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Taking the offensive

Taking the offensive

Author: Gopalji Malaviya and Lawrence Prabhakar
Publication: www.newindpress.com
Date: May 25, 2002

Over the last few years, Pakistan has been prosecuting a "low cost, low intensity war" with India, backed up by threats to use nuclear weapons should India attempt retribution across the Line of Control.

The routine killings in Kashmir - and the most recent one on May 14 - have ushered in the latest crisis prompting India to shift to high gears in response to Pakistani actions. The question that arises now is whether India's strategy vis-a-vis Pakistan is inherently ambivalent; is it that India wants to avoid a confrontation?

India's war against terror has been one of the most sustained and bitter ever. But India's political response has been vacillating, ad hoc and often rhetorical with no tangible action on the ground. India's response has never raised the stakes or inflicted unacceptable costs on Pakistan for its sponsorship of terrorism.

India's latest diplomatic Brahmastra has been the decision to pack off Pakistan's High Commissioner to India; combined with full mobilisation along on the border to exert maximum pressure. However, this has not yielded the desired results.

It should be noted that terror attacks often coincide with the visits of high level US delegations to the region - the Shikhupura massacre during President Bill Clinton's visit to India in March 2000 and the Kaluchak attack during the visit of US Assistant Secretary of State Christina Rocca earlier this month.

More terror attacks may therefore be expected, coinciding with the planned visits of US officials in the next few weeks. These high powered missions have achieved little beyond the routine protocols and press statements. However the situation is such that much depends on the nature of US pressure on Pakistan to desist from misadventures.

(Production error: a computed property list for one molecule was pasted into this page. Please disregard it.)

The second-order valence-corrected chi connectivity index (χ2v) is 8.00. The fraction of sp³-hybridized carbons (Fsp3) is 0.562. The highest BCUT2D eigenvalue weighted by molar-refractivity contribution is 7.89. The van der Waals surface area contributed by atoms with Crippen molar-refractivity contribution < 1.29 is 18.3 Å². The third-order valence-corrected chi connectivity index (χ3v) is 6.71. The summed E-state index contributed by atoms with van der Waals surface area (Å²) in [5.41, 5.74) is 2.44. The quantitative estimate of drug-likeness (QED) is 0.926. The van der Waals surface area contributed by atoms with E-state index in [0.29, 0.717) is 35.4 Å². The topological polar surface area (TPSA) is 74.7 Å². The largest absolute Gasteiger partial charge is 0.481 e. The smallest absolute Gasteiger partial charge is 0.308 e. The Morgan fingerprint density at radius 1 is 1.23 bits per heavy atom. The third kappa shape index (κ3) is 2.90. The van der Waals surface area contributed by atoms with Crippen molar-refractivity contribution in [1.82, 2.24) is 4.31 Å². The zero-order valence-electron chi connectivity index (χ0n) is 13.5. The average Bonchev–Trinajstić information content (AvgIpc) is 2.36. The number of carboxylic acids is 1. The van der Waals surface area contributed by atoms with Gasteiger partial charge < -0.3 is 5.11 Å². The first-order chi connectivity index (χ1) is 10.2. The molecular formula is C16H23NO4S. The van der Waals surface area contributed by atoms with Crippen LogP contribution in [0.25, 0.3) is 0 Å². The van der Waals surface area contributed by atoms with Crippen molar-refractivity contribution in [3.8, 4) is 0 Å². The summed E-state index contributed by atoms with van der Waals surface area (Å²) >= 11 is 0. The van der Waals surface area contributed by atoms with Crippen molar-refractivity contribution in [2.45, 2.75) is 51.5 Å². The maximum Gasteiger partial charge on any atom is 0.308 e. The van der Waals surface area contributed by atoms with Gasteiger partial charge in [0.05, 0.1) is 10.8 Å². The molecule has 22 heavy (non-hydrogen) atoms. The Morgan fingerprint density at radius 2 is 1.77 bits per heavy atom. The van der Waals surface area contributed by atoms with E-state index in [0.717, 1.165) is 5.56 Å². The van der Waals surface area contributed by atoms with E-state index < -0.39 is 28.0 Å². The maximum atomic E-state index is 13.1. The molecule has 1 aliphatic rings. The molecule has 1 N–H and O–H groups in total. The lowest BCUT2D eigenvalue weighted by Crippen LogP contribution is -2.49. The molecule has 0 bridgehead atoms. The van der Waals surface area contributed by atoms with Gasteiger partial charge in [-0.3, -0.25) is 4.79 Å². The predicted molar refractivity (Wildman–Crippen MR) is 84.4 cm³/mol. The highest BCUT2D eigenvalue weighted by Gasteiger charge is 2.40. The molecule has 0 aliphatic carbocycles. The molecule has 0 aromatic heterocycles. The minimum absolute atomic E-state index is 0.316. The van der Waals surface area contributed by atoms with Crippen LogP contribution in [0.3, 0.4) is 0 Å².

Pakistan's President Pervez Musharraf in his quest to legitimise himself as a reformist and "democratic leader," had in a major policy speech on January 12, 2002 promised to rein in the terrorists and dismantle jihadi infrastructure. It is, therefore, ironic that Pakistan is simultaneously promoting terrorism in Kashmir while joining the US in its campaign against Al Qaeda in Pakistan's northwest.

One should not forget that Musharraf, one of the architects of Talibanised Afghanistan, facilitated the escape of the fleeing Al-Qaeda and Taliban forces into Pakistan. This was done with the grand plan of redeploying them in Kashmir.

India's global diplomatic response has been a "war of words" that amounts to nothing more than empty diplomatic verbiage for Pakistan. For Pakistan, with its status as a frontline state in the war against terror, has been substantially bolstered by US economic largesse and promises of military aid in the aftermath of September 11, 2001.

Of course, the US has publicly adopted an even handed approach to South Asia exhorting India to continue its dialogue with Pakistan, while asking the latter to crack down on terrorism.

US measures to bolster Pakistan are grounded on the premise that a Musharraf is the lesser of two evils; the idea of a Talibanised Pakistan with nuclear weapons is something Washington does not want to contemplate. The irony is that Pakistan's military-mosque order has thus been allowed to redirect its offensive energies against India.

Pakistan is confident it can sustain its campaign to bleed India by a thousand cuts - without any effective retaliation by India - by periodically harping on its willingness to use its nuclear arsenal. In its endeavour to be even handed vis-a-vis India and Pakistan, the US has been adopting a strategy of nurturing India as a natural ally and strategic partner while simultaneously bailing out its client state Pakistan.

Thus the US-India strategic enterprise is also matched by a US-Pakistan strategic enterprise that involves US forces hunting Al Qaeda and Taliban elements in the NWFP along with Pakistani forces in joint operations. The US in its desire to avoid an Indo-Pakistan conflagration has been advising India on the need for restraint and dialogue even in the face of the worst provocations from Pakistan. For it fully understands the perilous implications of even a limited war between the two nuclear-armed powers.

In pursuit of its policy, the US has been consolidating its partnership with India through cooperative endeavours ranging from technology transfer to arms procurement to strategic dialogue.